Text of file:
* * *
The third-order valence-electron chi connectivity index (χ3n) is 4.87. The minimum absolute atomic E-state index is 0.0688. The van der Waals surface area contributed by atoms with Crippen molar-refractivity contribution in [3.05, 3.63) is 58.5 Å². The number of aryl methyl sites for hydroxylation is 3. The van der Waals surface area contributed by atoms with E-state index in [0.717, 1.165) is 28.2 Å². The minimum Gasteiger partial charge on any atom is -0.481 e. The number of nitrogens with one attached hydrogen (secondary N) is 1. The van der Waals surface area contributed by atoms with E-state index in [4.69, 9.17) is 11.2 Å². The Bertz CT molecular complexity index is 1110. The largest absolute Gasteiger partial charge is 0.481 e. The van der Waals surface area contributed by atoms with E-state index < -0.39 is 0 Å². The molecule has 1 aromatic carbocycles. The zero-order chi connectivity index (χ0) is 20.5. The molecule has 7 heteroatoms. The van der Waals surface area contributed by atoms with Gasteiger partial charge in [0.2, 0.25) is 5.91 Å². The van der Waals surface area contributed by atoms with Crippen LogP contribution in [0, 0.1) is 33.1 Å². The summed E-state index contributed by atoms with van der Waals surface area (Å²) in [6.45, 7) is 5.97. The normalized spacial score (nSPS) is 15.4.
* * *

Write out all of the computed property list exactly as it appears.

The third-order valence-electron chi connectivity index (χ3n) is 4.87. The minimum absolute atomic E-state index is 0.0688. The van der Waals surface area contributed by atoms with Crippen molar-refractivity contribution in [3.05, 3.63) is 58.5 Å². The number of aryl methyl sites for hydroxylation is 3. The van der Waals surface area contributed by atoms with E-state index in [0.717, 1.165) is 28.2 Å². The minimum Gasteiger partial charge on any atom is -0.481 e. The number of nitrogens with one attached hydrogen (secondary N) is 1. The van der Waals surface area contributed by atoms with E-state index in [4.69, 9.17) is 11.2 Å². The Bertz CT molecular complexity index is 1110. The largest absolute Gasteiger partial charge is 0.481 e. The van der Waals surface area contributed by atoms with E-state index < -0.39 is 0 Å². The molecule has 1 aromatic carbocycles. The zero-order chi connectivity index (χ0) is 20.5. The molecule has 7 heteroatoms. The van der Waals surface area contributed by atoms with Gasteiger partial charge in [0.2, 0.25) is 5.91 Å². The van der Waals surface area contributed by atoms with Crippen LogP contribution in [0, 0.1) is 33.1 Å². The summed E-state index contributed by atoms with van der Waals surface area (Å²) in [6.45, 7) is 5.97. The normalized spacial score (nSPS) is 15.4.